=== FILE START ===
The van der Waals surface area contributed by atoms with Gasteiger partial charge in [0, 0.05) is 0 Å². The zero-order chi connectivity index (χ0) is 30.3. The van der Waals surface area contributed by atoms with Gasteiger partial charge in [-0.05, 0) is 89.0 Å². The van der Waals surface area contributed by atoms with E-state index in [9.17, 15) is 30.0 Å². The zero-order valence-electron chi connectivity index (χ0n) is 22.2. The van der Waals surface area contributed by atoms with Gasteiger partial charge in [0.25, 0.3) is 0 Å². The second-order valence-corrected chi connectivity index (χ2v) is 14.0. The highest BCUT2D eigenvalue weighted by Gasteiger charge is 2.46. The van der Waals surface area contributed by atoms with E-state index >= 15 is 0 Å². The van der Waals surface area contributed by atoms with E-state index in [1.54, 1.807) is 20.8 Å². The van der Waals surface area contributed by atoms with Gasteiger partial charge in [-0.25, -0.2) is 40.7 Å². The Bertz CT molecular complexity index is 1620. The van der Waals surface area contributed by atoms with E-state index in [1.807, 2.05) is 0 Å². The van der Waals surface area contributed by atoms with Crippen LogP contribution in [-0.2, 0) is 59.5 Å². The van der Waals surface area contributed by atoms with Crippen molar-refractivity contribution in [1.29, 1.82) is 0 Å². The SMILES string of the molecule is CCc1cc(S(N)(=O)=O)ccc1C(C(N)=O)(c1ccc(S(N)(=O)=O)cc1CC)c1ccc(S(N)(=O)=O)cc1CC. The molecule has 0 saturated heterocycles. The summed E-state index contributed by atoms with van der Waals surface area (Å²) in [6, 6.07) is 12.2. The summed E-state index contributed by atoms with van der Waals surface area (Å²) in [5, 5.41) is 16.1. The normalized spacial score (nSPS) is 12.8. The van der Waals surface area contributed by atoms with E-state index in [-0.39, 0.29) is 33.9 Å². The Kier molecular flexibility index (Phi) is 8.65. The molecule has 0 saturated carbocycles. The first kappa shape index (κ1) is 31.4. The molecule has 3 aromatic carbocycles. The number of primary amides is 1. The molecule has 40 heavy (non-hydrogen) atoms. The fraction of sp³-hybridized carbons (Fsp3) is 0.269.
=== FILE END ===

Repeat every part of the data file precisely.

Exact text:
The van der Waals surface area contributed by atoms with Gasteiger partial charge in [0, 0.05) is 0 Å². The zero-order chi connectivity index (χ0) is 30.3. The van der Waals surface area contributed by atoms with Gasteiger partial charge in [-0.05, 0) is 89.0 Å². The van der Waals surface area contributed by atoms with E-state index in [9.17, 15) is 30.0 Å². The zero-order valence-electron chi connectivity index (χ0n) is 22.2. The van der Waals surface area contributed by atoms with Gasteiger partial charge in [0.25, 0.3) is 0 Å². The second-order valence-corrected chi connectivity index (χ2v) is 14.0. The highest BCUT2D eigenvalue weighted by Gasteiger charge is 2.46. The van der Waals surface area contributed by atoms with E-state index >= 15 is 0 Å². The van der Waals surface area contributed by atoms with E-state index in [1.54, 1.807) is 20.8 Å². The van der Waals surface area contributed by atoms with Gasteiger partial charge in [-0.25, -0.2) is 40.7 Å². The Bertz CT molecular complexity index is 1620. The van der Waals surface area contributed by atoms with E-state index in [1.807, 2.05) is 0 Å². The van der Waals surface area contributed by atoms with Crippen LogP contribution in [-0.2, 0) is 59.5 Å². The van der Waals surface area contributed by atoms with Crippen molar-refractivity contribution in [1.29, 1.82) is 0 Å². The SMILES string of the molecule is CCc1cc(S(N)(=O)=O)ccc1C(C(N)=O)(c1ccc(S(N)(=O)=O)cc1CC)c1ccc(S(N)(=O)=O)cc1CC. The molecule has 0 saturated heterocycles. The summed E-state index contributed by atoms with van der Waals surface area (Å²) in [6, 6.07) is 12.2. The summed E-state index contributed by atoms with van der Waals surface area (Å²) in [5, 5.41) is 16.1. The normalized spacial score (nSPS) is 12.8. The van der Waals surface area contributed by atoms with E-state index in [-0.39, 0.29) is 33.9 Å². The Kier molecular flexibility index (Phi) is 8.65. The molecule has 0 saturated carbocycles. The first kappa shape index (κ1) is 31.4. The molecule has 3 aromatic carbocycles. The number of primary amides is 1. The molecule has 40 heavy (non-hydrogen) atoms. The fraction of sp³-hybridized carbons (Fsp3) is 0.269.